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January 13, 2022

Did a new car cause this man's chronic headaches?

Daily Briefing
    Editor's note: This popular story from the Daily Briefing's archives was republished on Jun. 29, 2022.

    After purchasing a new car in 2002, a man in good health who previously had no history of headaches began experiencing bouts of severe, persistent headaches—a condition that still baffles doctors after nearly 20 years, Sandra Boodman writes for the Washington Post.

    Expedite patient diagnosis

    The patient's long history of unexplained symptoms—and unanswered questions

    In 2002, Tom Wells was in good overall health and had no history of headaches—but that all changed when he bought a new car. Within hours of driving his new car off the lot, Wells developed a strange headache and experienced a burning in the middle of his head that he said felt like "someone was sandpapering [his] brain."

    Notably, Wells did not experience the same issues when driving his wife Susan's older car. He believed an exhaust leak in his new car may have been the source of his problems, so he returned it and purchased a used vehicle—but the same thing occurred when he drove the used car.

    Searching for answers, Wells consulted an allergist and was referred to an environmental health specialist at Johns Hopkins Hospital (JHU).

    The specialist told Wells he suspected he was highly sensitive to volatile organic compounds (VOC), which are gasses emitted into the air that are found in an array of products and processes, Boodman writes. Notably, VOCs are used in the vehicle manufacturing process and are responsible for the "new car smell."

    As a precautionary measure, Wells' physician advised him to steer clear of triggers such as fresh paint, new cars, and new carpet. He followed this advice and remained headache-free for several years—until the couple bought new furniture in 2008. Even after they returned the furniture, his headache lingered for several weeks.

    Concerned by the longer duration of his headaches, Wells was ultimately referred to his now long-time neurologist, Nirjal Nikhar, who suspected Wells' headaches had an "inflammatory component" to them. Nikhar prescribed increasingly large doses of prednisone.

    Initially, Wells said he couldn't tell whether the drug was working. But when he parked his car in a newly painted garage, he had a headache within 30 minutes that persisted for two months, despite the high doses of prednisone.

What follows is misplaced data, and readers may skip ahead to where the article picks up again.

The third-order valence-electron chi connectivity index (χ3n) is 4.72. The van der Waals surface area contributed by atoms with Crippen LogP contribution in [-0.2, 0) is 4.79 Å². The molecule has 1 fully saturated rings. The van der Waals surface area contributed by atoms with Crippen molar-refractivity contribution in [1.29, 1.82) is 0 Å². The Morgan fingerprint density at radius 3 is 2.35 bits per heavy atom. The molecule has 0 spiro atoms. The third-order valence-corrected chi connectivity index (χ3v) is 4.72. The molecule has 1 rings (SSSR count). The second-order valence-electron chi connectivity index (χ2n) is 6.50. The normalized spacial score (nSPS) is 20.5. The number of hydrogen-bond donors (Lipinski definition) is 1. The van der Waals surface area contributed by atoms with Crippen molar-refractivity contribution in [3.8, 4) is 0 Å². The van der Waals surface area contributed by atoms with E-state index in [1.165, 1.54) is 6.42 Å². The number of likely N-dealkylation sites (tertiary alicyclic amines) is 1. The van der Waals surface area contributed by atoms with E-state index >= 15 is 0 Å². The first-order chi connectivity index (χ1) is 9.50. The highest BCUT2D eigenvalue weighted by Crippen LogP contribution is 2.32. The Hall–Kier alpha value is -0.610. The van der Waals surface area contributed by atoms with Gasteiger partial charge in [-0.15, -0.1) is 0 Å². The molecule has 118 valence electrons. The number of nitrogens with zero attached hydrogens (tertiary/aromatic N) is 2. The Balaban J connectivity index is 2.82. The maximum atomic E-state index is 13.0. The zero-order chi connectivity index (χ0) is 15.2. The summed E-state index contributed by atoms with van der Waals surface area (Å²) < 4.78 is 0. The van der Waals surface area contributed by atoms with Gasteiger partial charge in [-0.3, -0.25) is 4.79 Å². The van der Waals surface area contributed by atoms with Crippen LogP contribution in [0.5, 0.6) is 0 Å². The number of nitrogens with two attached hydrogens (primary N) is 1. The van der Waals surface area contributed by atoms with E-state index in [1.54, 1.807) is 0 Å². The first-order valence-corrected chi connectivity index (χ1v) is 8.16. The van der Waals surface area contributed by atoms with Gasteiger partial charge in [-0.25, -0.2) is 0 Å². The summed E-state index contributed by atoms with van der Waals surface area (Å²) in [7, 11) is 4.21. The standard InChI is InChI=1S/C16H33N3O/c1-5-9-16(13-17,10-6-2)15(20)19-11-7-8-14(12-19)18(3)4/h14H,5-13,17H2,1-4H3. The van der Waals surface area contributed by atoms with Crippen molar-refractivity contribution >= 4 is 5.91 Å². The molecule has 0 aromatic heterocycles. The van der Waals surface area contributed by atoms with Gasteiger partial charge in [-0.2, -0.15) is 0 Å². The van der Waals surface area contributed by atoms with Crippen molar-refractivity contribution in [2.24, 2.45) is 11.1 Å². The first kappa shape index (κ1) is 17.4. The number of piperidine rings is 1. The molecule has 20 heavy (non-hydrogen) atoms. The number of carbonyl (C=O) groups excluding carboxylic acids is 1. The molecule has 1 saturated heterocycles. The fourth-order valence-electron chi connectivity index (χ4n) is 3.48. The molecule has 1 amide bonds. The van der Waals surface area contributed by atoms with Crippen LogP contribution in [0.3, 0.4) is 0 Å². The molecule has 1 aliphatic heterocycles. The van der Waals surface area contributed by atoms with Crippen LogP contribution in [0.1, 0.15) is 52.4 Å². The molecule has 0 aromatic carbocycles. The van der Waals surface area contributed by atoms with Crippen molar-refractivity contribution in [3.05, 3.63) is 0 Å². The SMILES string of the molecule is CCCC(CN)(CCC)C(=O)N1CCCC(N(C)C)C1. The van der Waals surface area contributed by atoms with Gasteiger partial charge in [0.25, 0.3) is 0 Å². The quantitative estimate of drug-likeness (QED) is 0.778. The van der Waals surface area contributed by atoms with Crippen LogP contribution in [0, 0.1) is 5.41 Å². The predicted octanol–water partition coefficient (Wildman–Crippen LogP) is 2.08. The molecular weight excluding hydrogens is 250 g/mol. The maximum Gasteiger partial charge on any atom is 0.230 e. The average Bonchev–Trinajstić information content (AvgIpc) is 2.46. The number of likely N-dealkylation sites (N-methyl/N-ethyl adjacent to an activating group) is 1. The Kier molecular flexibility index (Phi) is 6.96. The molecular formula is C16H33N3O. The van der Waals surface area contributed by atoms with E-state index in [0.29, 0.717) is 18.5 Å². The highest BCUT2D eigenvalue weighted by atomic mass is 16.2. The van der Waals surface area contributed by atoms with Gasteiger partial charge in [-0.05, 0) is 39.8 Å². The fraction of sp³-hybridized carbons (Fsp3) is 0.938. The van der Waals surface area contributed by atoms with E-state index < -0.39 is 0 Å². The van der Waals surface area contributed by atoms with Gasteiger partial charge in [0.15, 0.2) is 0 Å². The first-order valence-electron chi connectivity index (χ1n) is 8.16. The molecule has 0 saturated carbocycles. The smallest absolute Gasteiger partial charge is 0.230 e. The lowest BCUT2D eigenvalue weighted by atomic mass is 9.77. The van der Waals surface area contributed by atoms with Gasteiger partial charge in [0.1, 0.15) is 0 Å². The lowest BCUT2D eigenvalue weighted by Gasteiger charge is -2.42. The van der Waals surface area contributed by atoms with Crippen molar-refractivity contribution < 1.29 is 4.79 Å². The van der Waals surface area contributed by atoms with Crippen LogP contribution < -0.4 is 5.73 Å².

Then, in 2015, when Wells and Susan went to see a movie in a recently renovated theater, they immediately noticed the smell of new carpet and paint. After spending three hours in the movie theater, Wells developed a headache that lasted six years.

    A 2016 MRI of Wells' brain showed several deep white matter lesions. While these lesions can be caused by migraines, multiple sclerosis, and other ailments, the cause of his lesions was unknown.

    "No one can say what they mean," said Nikhar, highlighting the fact that they are not typical for a man in his 50s. Since then, Wells has had several MRIs that show no change.

    Over the next three years, Wells explored a variety of treatments—but nothing seemed to offer any relief.

    In 2019, Nikhar prescribed a benzodiazepine—a sedative that is typically used to treat anxiety, insomnia and panic disorder—to treat Wells. Surprisingly, his pain started to dissipate. "How it helps his headaches is not clear," Nikhar said. "Maybe calming him down relaxes his muscles."

    Nikhar said he does not believe Wells' headaches stem from anxiety. "I think the anxiety is there as a result of the symptoms," he said. "I don't think the anxiety is a driver of his headaches."

    However, Wells' headaches returned with increased intensity by the end of 2019.

    Finding relief with a 'somewhat out of the box' treatment

    In 2020, Nikhar encouraged Wells to make an appointment with a neurologist at Cleveland Clinic who specialized in headache treatments. Right before his appointment with the Cleveland Clinic neurologist, Nikhar prescribed Wells a second medication—an antidepressant approved for the treatment of nerve pain that is sometimes used to treat migraines.

    The Cleveland Clinic doctor suggested that Wells could be experiencing central sensitization, a phenomenon in which the central nervous system amplifies pain signals sent to the brain, Boodman writes.

    While the cause of this condition is unknown, genetic factors such as a heightened response to pain or a precipitating event such as trauma or surgery can trigger central sensitization, Boodman writes. The doctor recommended Wells continue to take the antidepressant to gauge its effectiveness.

    Just four months later, Wells' headaches had improved significantly. He continues to take the antidepressant and the benzodiazepine during pain flares.

    Although Nikhar said he has no clue why this "somewhat out of the box" combination of drugs works for Wells, he noted that central sensitization is "well-recognized in headaches." He added, "In neurology, there's no end of unanswered questions."

    So far, Wells said his headaches have remained "very manageable. [He's] trying to take as little medication as [he] can." Eventually, Wells said he hopes to stop taking both medications altogether. (Boodman, Washington Post, 9/25)

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